Of course, Marcus' evidence of Astral Weeks' cross-generational allure is purely anecdotal. However, it's not too far-fetched to contend that a particular subset of today's teenagers and 20-somethings are devotees to the album, simply because the Internet has allowed music listeners, adolescent and aged, to enormously expand their palettes and become easier acquainted with artists from formerly out-of-reach time periods, genres, cultures, and so forth.

What I'm curious about is how young audiences initially react to Astral Weeks or more specifically, what they think about the sheer density of its content. During my first listening experiences I found the album to be near impenetrable, both sonically and lyrically (gee whiz, more anecdotal evidence?). Astral Weeks was a tightly-guarded fortress; no matter how many times I assailed its walls, I could never reach its heart. Growing up, my exposure to Van Morrison was restricted to my parents' playlists, which leaned heavily on radio staples, Into the Music, and scattered offerings from his '90s oeuvre. I couldn't believe Morrison was capable of such startling—yet mildly bewildering—complexity.

So what do young audiences think? I pose this question because of what I've been told regarding the behavior of Millennials—those individuals born between (give or take a few years) 1980 and 2000. "Connected" does not begin to describe their life experiences; "hyper-connected" is more apt. They are early adopters of new technologies and passionate users of texting, emailing, and social networking. They are characterized as having short attention spans, relentless preoccupations with multi-tasking, and exhaustive appetites for information. One story I read humorously diagnosed Millennials with AOADD: Always-On Attention Deficit Disorder.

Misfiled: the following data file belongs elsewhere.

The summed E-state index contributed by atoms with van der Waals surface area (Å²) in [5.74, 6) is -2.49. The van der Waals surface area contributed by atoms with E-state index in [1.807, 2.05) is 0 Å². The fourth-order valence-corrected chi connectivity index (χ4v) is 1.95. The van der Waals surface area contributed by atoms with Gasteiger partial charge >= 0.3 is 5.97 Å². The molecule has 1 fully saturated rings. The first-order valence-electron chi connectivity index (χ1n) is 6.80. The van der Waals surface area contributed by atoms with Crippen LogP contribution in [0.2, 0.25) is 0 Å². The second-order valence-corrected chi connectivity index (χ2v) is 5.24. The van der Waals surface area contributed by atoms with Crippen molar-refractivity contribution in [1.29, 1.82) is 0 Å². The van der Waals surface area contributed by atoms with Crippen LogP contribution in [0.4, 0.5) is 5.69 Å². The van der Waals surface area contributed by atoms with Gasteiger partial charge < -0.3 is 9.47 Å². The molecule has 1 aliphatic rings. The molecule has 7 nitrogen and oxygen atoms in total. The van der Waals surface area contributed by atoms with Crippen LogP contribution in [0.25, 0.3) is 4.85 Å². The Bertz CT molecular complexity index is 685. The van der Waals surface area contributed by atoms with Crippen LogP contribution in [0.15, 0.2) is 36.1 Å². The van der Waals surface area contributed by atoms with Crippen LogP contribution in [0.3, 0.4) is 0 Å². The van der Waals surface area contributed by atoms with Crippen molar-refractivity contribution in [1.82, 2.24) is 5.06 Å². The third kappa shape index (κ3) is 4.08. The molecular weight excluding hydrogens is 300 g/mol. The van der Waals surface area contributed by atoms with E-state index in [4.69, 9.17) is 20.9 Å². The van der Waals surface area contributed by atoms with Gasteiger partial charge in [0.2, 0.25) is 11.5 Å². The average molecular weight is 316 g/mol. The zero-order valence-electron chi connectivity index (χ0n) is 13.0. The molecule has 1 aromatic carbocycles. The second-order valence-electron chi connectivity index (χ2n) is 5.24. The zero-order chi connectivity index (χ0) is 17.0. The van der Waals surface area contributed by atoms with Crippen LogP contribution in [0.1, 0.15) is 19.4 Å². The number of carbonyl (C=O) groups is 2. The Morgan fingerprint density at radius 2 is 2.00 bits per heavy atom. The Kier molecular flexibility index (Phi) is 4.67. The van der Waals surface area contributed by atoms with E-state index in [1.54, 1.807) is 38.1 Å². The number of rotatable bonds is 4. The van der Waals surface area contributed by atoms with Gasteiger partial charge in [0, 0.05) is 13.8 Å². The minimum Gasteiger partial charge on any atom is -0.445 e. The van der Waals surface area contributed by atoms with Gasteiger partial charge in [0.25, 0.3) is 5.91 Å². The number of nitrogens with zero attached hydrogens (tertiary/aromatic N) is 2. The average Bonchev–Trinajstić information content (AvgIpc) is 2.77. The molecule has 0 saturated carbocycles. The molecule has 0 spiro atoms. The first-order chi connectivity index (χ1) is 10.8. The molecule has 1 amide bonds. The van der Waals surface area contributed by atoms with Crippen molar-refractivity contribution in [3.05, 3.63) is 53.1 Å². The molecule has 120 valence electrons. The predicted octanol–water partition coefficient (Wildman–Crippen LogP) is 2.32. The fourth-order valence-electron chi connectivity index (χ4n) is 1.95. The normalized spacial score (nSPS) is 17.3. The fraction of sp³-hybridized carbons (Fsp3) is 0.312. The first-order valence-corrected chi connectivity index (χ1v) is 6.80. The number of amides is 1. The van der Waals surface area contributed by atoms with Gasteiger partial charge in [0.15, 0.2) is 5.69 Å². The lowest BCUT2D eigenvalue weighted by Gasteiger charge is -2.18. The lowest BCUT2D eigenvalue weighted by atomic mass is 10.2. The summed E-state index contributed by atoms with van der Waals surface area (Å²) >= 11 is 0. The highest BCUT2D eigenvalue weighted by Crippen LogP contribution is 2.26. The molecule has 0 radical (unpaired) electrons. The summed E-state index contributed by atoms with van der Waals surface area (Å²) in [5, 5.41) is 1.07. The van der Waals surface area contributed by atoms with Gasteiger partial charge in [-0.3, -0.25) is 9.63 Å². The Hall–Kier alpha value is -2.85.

Wall Street Journal critic Terry Teachout wrote about how modern theater would benefit from a more improved effort to win and sustain audience attention: "The leisurely expositions of yesteryear, it turns out, aren't necessary: You can count on contemporary audiences to get the point and see where you're headed, and they don't want to wait around for you to catch up with them." Could the same be written about music that's uncompromising and challenging? About Morrison and his nearly 10-minute long opus "Madame George"—or Astral Weeks' three other tracks that clock in at over seven minutes long?

Of course, this is all unfair. Characterizing an entire generation is eternally misguided. One also can't presume that Millennials approach art in much the same way they approach Facebook news feeds, posts on Tumblr, or Google search results. The Internet may have slightly eroded our ability to remain focused, but I like to believe it hasn't spoiled our appreciation for art, particularly that which tests our patience and stamina. Because ultimately, the payoff from such art brings the most satisfaction.

Monday, September 23, 2013

Instrumental cuts

Wu-Tang Clan and Van Morrison ... Where can we draw parallels? Well, both are deeply indebted to a specific place: For Wu-Tang, it's Shaolin/Staten Island; for Morrison, Belfast. Unearthing further correlations would mean citing falsehoods and misrepresentations and other assorted bullshit. Let's not do that. Instead, let's click on the above link. It features instrumental cuts of the best tracks from Liquid Swords. With the vocals pared away, the listener is allowed to fully appreciate the album's toxic beats. Your ears will ripple and shudder with orgasm.

I wish some industrious YouTuber would do the same with Astral Weeks. I'm aware that such a request is borderline blasphemous. Morrison's vocal performance is nothing short of transcendent; he "plays" his voice as masterfully as any of Astral Weeks' session musicians play their instruments.